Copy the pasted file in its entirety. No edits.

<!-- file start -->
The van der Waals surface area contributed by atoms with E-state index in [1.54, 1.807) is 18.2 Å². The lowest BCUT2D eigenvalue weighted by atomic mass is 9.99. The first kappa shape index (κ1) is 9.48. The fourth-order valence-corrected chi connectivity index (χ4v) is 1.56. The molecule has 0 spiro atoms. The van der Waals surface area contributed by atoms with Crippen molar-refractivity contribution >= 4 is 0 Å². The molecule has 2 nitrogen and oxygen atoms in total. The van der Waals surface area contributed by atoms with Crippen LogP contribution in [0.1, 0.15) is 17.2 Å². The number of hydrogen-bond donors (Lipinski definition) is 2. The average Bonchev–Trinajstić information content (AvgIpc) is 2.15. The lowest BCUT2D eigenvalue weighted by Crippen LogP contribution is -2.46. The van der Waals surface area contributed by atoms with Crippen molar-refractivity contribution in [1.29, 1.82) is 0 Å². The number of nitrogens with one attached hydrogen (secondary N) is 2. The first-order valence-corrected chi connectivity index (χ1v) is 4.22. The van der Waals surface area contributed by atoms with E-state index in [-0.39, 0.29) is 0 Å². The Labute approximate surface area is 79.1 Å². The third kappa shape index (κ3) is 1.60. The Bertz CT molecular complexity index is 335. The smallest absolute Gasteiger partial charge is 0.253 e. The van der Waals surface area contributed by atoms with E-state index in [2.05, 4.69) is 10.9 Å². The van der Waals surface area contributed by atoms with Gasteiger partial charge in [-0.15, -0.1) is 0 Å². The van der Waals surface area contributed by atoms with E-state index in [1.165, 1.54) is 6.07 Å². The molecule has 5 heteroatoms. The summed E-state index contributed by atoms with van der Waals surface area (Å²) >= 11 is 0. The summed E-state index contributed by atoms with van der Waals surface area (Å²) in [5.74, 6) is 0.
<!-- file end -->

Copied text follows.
The van der Waals surface area contributed by atoms with E-state index in [1.54, 1.807) is 18.2 Å². The lowest BCUT2D eigenvalue weighted by atomic mass is 9.99. The first kappa shape index (κ1) is 9.48. The fourth-order valence-corrected chi connectivity index (χ4v) is 1.56. The molecule has 0 spiro atoms. The van der Waals surface area contributed by atoms with Crippen molar-refractivity contribution >= 4 is 0 Å². The molecule has 2 nitrogen and oxygen atoms in total. The van der Waals surface area contributed by atoms with Crippen LogP contribution in [0.1, 0.15) is 17.2 Å². The number of hydrogen-bond donors (Lipinski definition) is 2. The average Bonchev–Trinajstić information content (AvgIpc) is 2.15. The lowest BCUT2D eigenvalue weighted by Crippen LogP contribution is -2.46. The van der Waals surface area contributed by atoms with Crippen molar-refractivity contribution in [1.29, 1.82) is 0 Å². The number of nitrogens with one attached hydrogen (secondary N) is 2. The first-order valence-corrected chi connectivity index (χ1v) is 4.22. The van der Waals surface area contributed by atoms with E-state index in [-0.39, 0.29) is 0 Å². The Labute approximate surface area is 79.1 Å². The third kappa shape index (κ3) is 1.60. The Bertz CT molecular complexity index is 335. The smallest absolute Gasteiger partial charge is 0.253 e. The van der Waals surface area contributed by atoms with E-state index in [2.05, 4.69) is 10.9 Å². The van der Waals surface area contributed by atoms with Gasteiger partial charge in [-0.15, -0.1) is 0 Å². The van der Waals surface area contributed by atoms with E-state index in [1.165, 1.54) is 6.07 Å². The molecule has 5 heteroatoms. The summed E-state index contributed by atoms with van der Waals surface area (Å²) >= 11 is 0. The summed E-state index contributed by atoms with van der Waals surface area (Å²) in [5.74, 6) is 0.